KNOWLEDGE CENTER

Knowledge Center Archive

Feb
10
2011

Oil, Water, Food and Money: A Macro View of Political Tensions

By Sean P. Simko, SEI Fixed Income Portfolio Management; Sam Hillier, SEI Fixed Income Portfolio Management; James Solloway, CFA, Managing Director, Senior Portfolio Manager

Ongoing political turmoil in Egypt led to the temporary closure of that country’s stock market and banking system and sparked a short-term flight-to-quality move in the bond markets (with investors buying U.S. Treasury securities) reminiscent of the eurozone crisis. Moody’s cut the country’s credit rating to Ba2 from Ba1, moving it one notch further into speculative territory. Regional unrest (Algeria, Ivory Coast, Lebanon, Jordan, Morocco, Oman, Sudan, Syria, Tunisia and Yemen) has raised questions about implications for financial markets.

Oil is the primary fuel of the global economy. Even the prospect of a disruption of the flow of this precious commodity can cause prices to rise dramatically. Food prices are a significant factor in many of the countries experiencing social unrest and political upheaval. According to a senior economist for the United Nations’ Food and Agriculture Organization (FAO), the political instability caused by rising prices could intensify if importing governments were to increase food demand in an attempt to head off social unrest or merely replenish depressed food stocks.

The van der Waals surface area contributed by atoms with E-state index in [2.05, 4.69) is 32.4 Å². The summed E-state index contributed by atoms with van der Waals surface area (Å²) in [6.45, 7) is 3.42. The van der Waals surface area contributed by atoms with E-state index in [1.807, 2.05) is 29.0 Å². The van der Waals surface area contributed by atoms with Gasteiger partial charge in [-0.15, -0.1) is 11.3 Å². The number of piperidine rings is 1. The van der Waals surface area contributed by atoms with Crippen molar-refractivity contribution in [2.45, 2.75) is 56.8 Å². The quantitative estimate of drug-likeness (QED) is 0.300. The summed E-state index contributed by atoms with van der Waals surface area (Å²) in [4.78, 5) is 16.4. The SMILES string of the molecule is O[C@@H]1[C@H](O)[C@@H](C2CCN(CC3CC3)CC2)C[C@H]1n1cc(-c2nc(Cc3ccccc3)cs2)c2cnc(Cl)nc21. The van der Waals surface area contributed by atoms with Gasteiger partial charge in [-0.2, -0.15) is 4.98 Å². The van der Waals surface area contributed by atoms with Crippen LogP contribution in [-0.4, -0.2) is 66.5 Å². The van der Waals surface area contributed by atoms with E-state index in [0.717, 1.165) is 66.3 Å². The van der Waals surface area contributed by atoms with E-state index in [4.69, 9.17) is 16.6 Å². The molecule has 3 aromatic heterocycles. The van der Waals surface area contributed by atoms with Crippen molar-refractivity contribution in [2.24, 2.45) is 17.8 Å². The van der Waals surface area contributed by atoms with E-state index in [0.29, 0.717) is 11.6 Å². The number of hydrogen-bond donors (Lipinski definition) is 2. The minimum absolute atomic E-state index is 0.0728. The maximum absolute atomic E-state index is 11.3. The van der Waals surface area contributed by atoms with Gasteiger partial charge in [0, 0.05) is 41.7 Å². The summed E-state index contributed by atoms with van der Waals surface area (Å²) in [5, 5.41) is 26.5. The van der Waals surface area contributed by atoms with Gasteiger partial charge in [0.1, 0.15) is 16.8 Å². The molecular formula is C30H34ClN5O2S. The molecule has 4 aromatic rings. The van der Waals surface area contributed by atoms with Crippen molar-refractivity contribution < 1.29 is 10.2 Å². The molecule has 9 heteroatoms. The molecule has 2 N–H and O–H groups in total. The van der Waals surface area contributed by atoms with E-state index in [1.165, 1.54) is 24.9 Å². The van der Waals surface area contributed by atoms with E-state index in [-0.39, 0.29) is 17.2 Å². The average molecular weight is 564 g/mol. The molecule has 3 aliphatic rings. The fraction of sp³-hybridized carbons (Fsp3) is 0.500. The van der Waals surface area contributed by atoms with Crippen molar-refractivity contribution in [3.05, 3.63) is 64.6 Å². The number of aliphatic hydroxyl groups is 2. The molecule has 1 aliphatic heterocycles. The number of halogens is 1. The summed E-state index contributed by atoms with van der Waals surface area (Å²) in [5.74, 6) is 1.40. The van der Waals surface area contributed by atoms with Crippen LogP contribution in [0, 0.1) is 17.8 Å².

The market is expected to remain closed until the week of February 13, while banks reopened on Sunday, February 6. A run on Egypt’s currency or debt would cause considerable harm to its economy and financial system.

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Oil, Water, Food and Money: A Macro View of Political Tensions

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